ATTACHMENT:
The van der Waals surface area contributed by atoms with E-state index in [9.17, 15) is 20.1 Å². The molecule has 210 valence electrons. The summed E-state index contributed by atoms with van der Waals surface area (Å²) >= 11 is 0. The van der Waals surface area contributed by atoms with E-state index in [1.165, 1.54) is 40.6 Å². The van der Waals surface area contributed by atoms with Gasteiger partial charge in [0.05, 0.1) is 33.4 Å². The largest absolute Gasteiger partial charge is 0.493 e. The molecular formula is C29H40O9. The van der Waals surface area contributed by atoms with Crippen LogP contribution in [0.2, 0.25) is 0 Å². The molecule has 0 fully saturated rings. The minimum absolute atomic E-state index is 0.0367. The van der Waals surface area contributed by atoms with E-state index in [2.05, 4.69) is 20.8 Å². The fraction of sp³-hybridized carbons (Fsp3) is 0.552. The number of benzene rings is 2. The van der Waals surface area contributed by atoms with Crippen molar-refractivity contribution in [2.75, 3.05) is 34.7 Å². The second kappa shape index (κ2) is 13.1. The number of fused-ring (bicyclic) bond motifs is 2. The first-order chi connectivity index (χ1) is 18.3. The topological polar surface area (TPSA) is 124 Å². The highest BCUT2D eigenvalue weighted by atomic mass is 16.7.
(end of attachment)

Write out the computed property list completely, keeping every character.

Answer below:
The van der Waals surface area contributed by atoms with E-state index in [9.17, 15) is 20.1 Å². The molecule has 210 valence electrons. The summed E-state index contributed by atoms with van der Waals surface area (Å²) >= 11 is 0. The van der Waals surface area contributed by atoms with E-state index in [1.165, 1.54) is 40.6 Å². The van der Waals surface area contributed by atoms with Gasteiger partial charge in [0.05, 0.1) is 33.4 Å². The largest absolute Gasteiger partial charge is 0.493 e. The molecular formula is C29H40O9. The van der Waals surface area contributed by atoms with Crippen LogP contribution in [0.2, 0.25) is 0 Å². The molecule has 0 fully saturated rings. The minimum absolute atomic E-state index is 0.0367. The van der Waals surface area contributed by atoms with E-state index in [2.05, 4.69) is 20.8 Å². The fraction of sp³-hybridized carbons (Fsp3) is 0.552. The number of benzene rings is 2. The van der Waals surface area contributed by atoms with Crippen molar-refractivity contribution in [2.75, 3.05) is 34.7 Å². The second kappa shape index (κ2) is 13.1. The number of fused-ring (bicyclic) bond motifs is 2. The first-order chi connectivity index (χ1) is 18.3. The topological polar surface area (TPSA) is 124 Å². The highest BCUT2D eigenvalue weighted by atomic mass is 16.7.